While the jury is still out on what impact the Patient Protection and Affordable Care Act (better known as ObamaCare) will have on patients, there is already clear evidence of its effects on the healthcare industry, as health systems, retailers, distributors, wholesalers and manufacturers are all jockeying for a better position. As a result, consolidation dominated the healthcare landscape in 2013.
Analyst firm Gartner, which famously produces an annual ranking of the Top 25 Supply Chains (here’s a slideshow of the 2013 list), also produces a similar ranking of the Top 25 Healthcare Supply Chains. As with all such lists, there are a few quirks to the rankings. For instance, the rankings themselves are largely a popularity contest, with a lot of weight given to the votes of a peer opinion panel as well as Gartner analysts (but then again, it is Gartner’s list, so you would expect to see their own spin on the rankings).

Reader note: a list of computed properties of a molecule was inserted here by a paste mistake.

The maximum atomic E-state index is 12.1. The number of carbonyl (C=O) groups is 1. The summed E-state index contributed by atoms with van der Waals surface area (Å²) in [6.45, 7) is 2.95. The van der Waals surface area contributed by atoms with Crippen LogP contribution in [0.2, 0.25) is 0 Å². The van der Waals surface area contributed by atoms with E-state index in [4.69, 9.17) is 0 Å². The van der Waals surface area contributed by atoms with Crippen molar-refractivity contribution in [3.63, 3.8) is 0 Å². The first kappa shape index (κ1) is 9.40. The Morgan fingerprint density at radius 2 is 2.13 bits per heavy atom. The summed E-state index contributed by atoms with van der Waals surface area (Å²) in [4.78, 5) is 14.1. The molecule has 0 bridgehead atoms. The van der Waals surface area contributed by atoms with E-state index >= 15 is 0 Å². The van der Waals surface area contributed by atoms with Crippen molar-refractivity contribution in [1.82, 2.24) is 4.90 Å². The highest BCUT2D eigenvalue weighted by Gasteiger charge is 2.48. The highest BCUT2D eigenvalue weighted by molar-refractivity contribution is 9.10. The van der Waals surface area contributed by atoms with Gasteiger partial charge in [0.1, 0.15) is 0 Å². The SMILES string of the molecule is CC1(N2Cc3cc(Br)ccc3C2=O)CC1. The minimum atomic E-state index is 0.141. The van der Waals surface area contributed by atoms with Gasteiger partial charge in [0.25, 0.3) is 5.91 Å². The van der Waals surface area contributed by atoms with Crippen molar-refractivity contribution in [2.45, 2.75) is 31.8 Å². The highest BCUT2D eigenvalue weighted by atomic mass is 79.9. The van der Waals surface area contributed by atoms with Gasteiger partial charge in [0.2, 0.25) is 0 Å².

Another quirk, though, is that the retailer category includes just two companies—Walgreens and CVS Caremark—while omitting some of the biggest pharmacies, such as those run by Walmart, Target and Kroger.
One interesting aspect to the Top 25 Healthcare Supply Chain rankings, which the better-known Top 25 Supply Chain list does not have, is an attempt to rate the hospital groups within the list by quality of care as well as by bond rating. It’s not a perfect system, as little-known Memorial Hermann had fabulous scores for care and bond rating, but ended up last on the list primarily because many voters were not that familiar with the hospital group.
All in all, though, the Gartner ranking provides the best scorecard available to weigh the merits (and in some cases, the weaknesses) of many of the dominant players in healthcare. Following in reverse order are the Top 25 Healthcare Supply Chains for 2013, based on analysis and research compiled by Gartner analysts Eric O'Daffer, Todd Applebaum, Kimberly Nilles, Debra Hofman and Andrew Stevens.